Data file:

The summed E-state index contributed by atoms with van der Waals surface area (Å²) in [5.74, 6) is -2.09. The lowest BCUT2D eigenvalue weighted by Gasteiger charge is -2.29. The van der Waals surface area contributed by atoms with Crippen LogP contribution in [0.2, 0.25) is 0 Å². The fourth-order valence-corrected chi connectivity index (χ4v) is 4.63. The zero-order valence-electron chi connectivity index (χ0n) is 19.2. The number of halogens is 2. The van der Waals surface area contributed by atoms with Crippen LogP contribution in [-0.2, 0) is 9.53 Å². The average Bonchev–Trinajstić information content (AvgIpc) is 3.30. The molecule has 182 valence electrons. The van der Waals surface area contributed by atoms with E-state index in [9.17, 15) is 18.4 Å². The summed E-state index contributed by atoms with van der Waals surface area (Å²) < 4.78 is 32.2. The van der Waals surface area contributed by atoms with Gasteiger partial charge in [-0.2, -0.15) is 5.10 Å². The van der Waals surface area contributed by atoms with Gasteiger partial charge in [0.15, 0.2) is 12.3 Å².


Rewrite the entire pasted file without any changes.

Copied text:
The summed E-state index contributed by atoms with van der Waals surface area (Å²) in [5.74, 6) is -2.09. The lowest BCUT2D eigenvalue weighted by Gasteiger charge is -2.29. The van der Waals surface area contributed by atoms with Crippen LogP contribution in [0.2, 0.25) is 0 Å². The fourth-order valence-corrected chi connectivity index (χ4v) is 4.63. The zero-order valence-electron chi connectivity index (χ0n) is 19.2. The number of halogens is 2. The van der Waals surface area contributed by atoms with Crippen LogP contribution in [-0.2, 0) is 9.53 Å². The average Bonchev–Trinajstić information content (AvgIpc) is 3.30. The molecule has 182 valence electrons. The van der Waals surface area contributed by atoms with E-state index in [9.17, 15) is 18.4 Å². The summed E-state index contributed by atoms with van der Waals surface area (Å²) < 4.78 is 32.2. The van der Waals surface area contributed by atoms with Gasteiger partial charge in [-0.2, -0.15) is 5.10 Å². The van der Waals surface area contributed by atoms with Gasteiger partial charge in [0.15, 0.2) is 12.3 Å².